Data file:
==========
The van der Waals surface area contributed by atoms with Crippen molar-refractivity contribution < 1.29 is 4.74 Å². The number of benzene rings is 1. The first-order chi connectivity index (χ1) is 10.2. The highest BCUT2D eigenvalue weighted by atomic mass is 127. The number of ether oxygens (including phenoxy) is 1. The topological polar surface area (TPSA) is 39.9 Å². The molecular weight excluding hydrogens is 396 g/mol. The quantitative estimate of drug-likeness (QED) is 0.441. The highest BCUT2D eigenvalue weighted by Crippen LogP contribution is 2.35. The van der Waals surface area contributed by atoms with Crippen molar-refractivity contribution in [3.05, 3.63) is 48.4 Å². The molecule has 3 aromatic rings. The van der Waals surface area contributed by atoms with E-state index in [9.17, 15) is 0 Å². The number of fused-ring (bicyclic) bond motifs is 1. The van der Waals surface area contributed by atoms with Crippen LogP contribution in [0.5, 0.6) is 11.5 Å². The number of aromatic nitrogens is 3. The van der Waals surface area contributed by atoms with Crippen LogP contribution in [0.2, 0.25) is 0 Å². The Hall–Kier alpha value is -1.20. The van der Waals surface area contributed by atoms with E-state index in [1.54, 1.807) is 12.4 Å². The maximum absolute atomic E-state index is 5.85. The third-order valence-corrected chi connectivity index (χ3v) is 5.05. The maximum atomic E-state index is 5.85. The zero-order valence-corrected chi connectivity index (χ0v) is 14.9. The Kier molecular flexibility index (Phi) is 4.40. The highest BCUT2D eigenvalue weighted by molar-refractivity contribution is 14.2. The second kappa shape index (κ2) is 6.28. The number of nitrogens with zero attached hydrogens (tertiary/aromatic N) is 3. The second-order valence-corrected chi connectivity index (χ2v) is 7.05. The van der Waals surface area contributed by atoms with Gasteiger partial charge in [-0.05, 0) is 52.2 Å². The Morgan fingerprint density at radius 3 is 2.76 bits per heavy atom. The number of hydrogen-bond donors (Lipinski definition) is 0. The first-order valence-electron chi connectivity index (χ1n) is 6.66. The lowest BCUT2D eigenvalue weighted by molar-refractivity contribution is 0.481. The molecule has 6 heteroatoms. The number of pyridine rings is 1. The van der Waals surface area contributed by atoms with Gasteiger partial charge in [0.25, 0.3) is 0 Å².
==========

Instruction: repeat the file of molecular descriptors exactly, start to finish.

The van der Waals surface area contributed by atoms with Crippen molar-refractivity contribution < 1.29 is 4.74 Å². The number of benzene rings is 1. The first-order chi connectivity index (χ1) is 10.2. The highest BCUT2D eigenvalue weighted by atomic mass is 127. The number of ether oxygens (including phenoxy) is 1. The topological polar surface area (TPSA) is 39.9 Å². The molecular weight excluding hydrogens is 396 g/mol. The quantitative estimate of drug-likeness (QED) is 0.441. The highest BCUT2D eigenvalue weighted by Crippen LogP contribution is 2.35. The van der Waals surface area contributed by atoms with Crippen molar-refractivity contribution in [3.05, 3.63) is 48.4 Å². The molecule has 3 aromatic rings. The van der Waals surface area contributed by atoms with E-state index in [9.17, 15) is 0 Å². The number of fused-ring (bicyclic) bond motifs is 1. The van der Waals surface area contributed by atoms with Crippen LogP contribution in [0.5, 0.6) is 11.5 Å². The number of aromatic nitrogens is 3. The van der Waals surface area contributed by atoms with Crippen LogP contribution in [0.2, 0.25) is 0 Å². The Hall–Kier alpha value is -1.20. The van der Waals surface area contributed by atoms with E-state index in [1.54, 1.807) is 12.4 Å². The maximum absolute atomic E-state index is 5.85. The third-order valence-corrected chi connectivity index (χ3v) is 5.05. The maximum atomic E-state index is 5.85. The zero-order valence-corrected chi connectivity index (χ0v) is 14.9. The Kier molecular flexibility index (Phi) is 4.40. The highest BCUT2D eigenvalue weighted by molar-refractivity contribution is 14.2. The second kappa shape index (κ2) is 6.28. The number of nitrogens with zero attached hydrogens (tertiary/aromatic N) is 3. The second-order valence-corrected chi connectivity index (χ2v) is 7.05. The van der Waals surface area contributed by atoms with Gasteiger partial charge in [-0.05, 0) is 52.2 Å². The Morgan fingerprint density at radius 3 is 2.76 bits per heavy atom. The number of hydrogen-bond donors (Lipinski definition) is 0. The first-order valence-electron chi connectivity index (χ1n) is 6.66. The lowest BCUT2D eigenvalue weighted by molar-refractivity contribution is 0.481. The molecule has 6 heteroatoms. The number of pyridine rings is 1. The van der Waals surface area contributed by atoms with Gasteiger partial charge in [0.25, 0.3) is 0 Å².